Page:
In the final days of World War Two, the U.S. attacked the Japanese city of Hiroshima on Aug. 9, 1945 by dropping an atomic bomb that killed over 140,000 people. Now, 71 years later, President Barack Obama is making a long overdue trip to the city first targeted by a nuclear weapon.
The visit will be a historic one, as President Obama will become the first sitting president to travel to Hiroshima since the attack. He’s scheduled to visit the site along with Japanese Prime Minister Shinzo Abe, the White House announced on Tuesday.
The Washington Post reports that the president will also attend the Group of Seven Economic Summit, which is part of a week-long tour of Asia and includes a stop in Vietnam. Obama and Prime Minister Abe will visit the Hiroshima Peace Memorial Park on the last day of the summit in Japan. The park is located near where a U.S. war plane expelled an atomic bomb nearly seven decades ago.
According to Josh Earnest, spokesman for the White House, Pres. Obama intends to “highlight his continued commitment to pursuing the peace and security of a world without nuclear weapons” while on his trip.
Don’t count on him apologizing for the deadly attack though. The White House made it clear that Pres. Obama will not offer an apology to the prime minister, nor will he get into discussions about the past.
“He will not revisit the decision to use the atomic bomb at the end of World War II,” wrote deputy national security adviser Ben Rhodes. “Instead, he will offer a forward-looking vision focused on our shared future.”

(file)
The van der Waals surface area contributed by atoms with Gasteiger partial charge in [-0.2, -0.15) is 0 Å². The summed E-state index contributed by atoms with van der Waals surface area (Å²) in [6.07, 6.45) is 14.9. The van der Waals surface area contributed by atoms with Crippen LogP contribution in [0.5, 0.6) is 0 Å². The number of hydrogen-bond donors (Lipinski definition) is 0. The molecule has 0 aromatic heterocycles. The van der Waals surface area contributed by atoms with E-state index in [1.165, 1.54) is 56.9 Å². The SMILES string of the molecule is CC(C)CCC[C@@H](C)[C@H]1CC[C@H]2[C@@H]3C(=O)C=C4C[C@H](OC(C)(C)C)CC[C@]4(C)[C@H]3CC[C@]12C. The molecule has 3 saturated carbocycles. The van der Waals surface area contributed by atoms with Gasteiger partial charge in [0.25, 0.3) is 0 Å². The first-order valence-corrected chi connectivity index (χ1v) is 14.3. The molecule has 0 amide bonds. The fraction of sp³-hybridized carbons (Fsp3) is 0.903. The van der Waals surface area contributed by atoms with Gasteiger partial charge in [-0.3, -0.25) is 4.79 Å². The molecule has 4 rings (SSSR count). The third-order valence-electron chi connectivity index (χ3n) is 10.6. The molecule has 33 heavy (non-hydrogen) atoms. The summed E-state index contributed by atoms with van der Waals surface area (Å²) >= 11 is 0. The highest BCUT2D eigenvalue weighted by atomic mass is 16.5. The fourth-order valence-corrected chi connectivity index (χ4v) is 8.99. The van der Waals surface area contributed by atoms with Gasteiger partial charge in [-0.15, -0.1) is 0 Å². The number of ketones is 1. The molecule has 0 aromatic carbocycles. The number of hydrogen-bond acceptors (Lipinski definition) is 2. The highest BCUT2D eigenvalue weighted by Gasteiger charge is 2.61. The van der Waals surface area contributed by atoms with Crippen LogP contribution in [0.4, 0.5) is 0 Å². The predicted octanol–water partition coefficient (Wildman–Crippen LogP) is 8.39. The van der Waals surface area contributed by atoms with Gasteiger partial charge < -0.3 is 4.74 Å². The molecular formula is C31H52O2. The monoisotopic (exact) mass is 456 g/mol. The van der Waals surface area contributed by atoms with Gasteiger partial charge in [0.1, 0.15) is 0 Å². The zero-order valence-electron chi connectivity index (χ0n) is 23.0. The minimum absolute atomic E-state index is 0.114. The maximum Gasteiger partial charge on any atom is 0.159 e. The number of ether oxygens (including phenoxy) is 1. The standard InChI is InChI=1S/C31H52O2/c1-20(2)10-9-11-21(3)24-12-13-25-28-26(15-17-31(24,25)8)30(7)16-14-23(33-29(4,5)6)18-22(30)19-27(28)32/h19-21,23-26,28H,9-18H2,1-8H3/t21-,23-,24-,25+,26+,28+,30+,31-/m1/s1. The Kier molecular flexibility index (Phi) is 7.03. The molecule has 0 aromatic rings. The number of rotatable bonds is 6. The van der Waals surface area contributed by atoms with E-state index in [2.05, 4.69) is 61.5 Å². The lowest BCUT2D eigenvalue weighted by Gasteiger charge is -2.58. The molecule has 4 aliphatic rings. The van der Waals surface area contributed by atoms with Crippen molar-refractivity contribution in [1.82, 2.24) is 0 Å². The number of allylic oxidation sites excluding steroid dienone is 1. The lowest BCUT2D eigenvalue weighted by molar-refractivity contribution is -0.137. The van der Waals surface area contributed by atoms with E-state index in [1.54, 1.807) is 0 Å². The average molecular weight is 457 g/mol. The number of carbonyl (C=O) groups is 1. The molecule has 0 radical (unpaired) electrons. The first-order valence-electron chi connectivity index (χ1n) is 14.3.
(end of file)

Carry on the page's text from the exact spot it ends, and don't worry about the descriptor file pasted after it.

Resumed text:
According the the Washington Post, Prime Minster Abe isn’t expecting an apology anyway. He said it would be unnecessary, and that the president’s visit makes a bold enough statement.
“The prime minister of the world’s only nation to have suffered atomic attacks, and the leader of the world’s only nation to have used the atomic weapons at war will together pay respects for the victims,” Abe told reporters on Tuesday. “I believe that would be a way to respond to the victims of the atomic bombings and the survivors who are still in pain.”
The decision to make the trip to Hiroshima was a tough one, as there were concerns that a presidential visit to the city would be greatly criticized if it were mistaken for an apology, Reuters reports.
Sunao Tsuboi, 91, is a survivor of the 1946 bombing and leader of an antinuclear activist group in the western Japanese city. Per the Washington Post, Tsuboi is glad Pres. Obama is finally making plans to visit and praised him for the decision.
“We are not asking for an apology,” Tsuboi old Japan’s NHK national television. “All we want is to see him lay flowers at the peace park and lower his head in silence. This would be a first step toward abolishing nuclear weapons.”
Mayor of Hiroshima, Kazumi Matsui, also welcomed the visit from Pres. Obama, but in a statement said he hopes the president will go over the steps he plans to take in order to further disarmament efforts, the New York Times reports. Matsui also expressed that Obama’s visit is a “historic first step toward an international effort toward abolishing nuclear weapons, which is a wish of all mankind.”
Ever since the atomic bombing of Hiroshima and subsequent bombing of Nagasaki on Aug. 9, U.S. diplomats have largely avoided stopping by either city. That changed in 2010 when former American Ambassador John V. Roos attended a commemoration in Hiroshima. U.S. Secretary of State John Kerry also visited the city and toured the peace museum with other foreign ministers of the Group of Seven industrialized nations. Former President Jimmy Carter visited the Hiroshima memorial as did Representative Nancy Pelosi in 2008.